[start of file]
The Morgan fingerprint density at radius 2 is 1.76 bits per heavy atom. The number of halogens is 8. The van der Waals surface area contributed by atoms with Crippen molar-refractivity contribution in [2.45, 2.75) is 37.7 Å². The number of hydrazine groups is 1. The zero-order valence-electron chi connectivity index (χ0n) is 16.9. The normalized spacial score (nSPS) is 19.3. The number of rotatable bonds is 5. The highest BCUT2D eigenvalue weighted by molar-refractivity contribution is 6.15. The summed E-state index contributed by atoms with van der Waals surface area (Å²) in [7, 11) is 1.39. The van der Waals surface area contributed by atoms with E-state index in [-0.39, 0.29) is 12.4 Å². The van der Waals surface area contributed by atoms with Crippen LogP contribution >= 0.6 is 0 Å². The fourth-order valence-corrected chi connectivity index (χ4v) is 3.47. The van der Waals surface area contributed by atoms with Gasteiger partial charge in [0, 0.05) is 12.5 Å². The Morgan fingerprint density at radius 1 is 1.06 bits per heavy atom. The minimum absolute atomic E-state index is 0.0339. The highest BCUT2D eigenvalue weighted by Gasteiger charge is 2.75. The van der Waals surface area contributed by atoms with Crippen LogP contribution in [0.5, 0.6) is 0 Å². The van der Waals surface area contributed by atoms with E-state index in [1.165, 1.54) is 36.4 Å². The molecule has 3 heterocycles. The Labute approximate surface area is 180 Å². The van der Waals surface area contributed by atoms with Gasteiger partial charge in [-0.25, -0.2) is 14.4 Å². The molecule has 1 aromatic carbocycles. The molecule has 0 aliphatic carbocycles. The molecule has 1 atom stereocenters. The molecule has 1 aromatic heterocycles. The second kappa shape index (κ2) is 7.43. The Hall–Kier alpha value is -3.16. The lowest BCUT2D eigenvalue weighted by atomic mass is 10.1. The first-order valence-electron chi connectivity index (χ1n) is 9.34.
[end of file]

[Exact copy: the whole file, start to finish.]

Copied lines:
The Morgan fingerprint density at radius 2 is 1.76 bits per heavy atom. The number of halogens is 8. The van der Waals surface area contributed by atoms with Crippen molar-refractivity contribution in [2.45, 2.75) is 37.7 Å². The number of hydrazine groups is 1. The zero-order valence-electron chi connectivity index (χ0n) is 16.9. The normalized spacial score (nSPS) is 19.3. The number of rotatable bonds is 5. The highest BCUT2D eigenvalue weighted by molar-refractivity contribution is 6.15. The summed E-state index contributed by atoms with van der Waals surface area (Å²) in [7, 11) is 1.39. The van der Waals surface area contributed by atoms with E-state index in [-0.39, 0.29) is 12.4 Å². The van der Waals surface area contributed by atoms with Crippen LogP contribution >= 0.6 is 0 Å². The fourth-order valence-corrected chi connectivity index (χ4v) is 3.47. The van der Waals surface area contributed by atoms with Gasteiger partial charge in [0, 0.05) is 12.5 Å². The Morgan fingerprint density at radius 1 is 1.06 bits per heavy atom. The minimum absolute atomic E-state index is 0.0339. The highest BCUT2D eigenvalue weighted by Gasteiger charge is 2.75. The van der Waals surface area contributed by atoms with Crippen LogP contribution in [0.5, 0.6) is 0 Å². The van der Waals surface area contributed by atoms with E-state index in [1.165, 1.54) is 36.4 Å². The molecule has 3 heterocycles. The Labute approximate surface area is 180 Å². The van der Waals surface area contributed by atoms with Gasteiger partial charge in [-0.25, -0.2) is 14.4 Å². The molecule has 1 aromatic carbocycles. The molecule has 0 aliphatic carbocycles. The molecule has 1 atom stereocenters. The molecule has 1 aromatic heterocycles. The second kappa shape index (κ2) is 7.43. The Hall–Kier alpha value is -3.16. The lowest BCUT2D eigenvalue weighted by atomic mass is 10.1. The first-order valence-electron chi connectivity index (χ1n) is 9.34.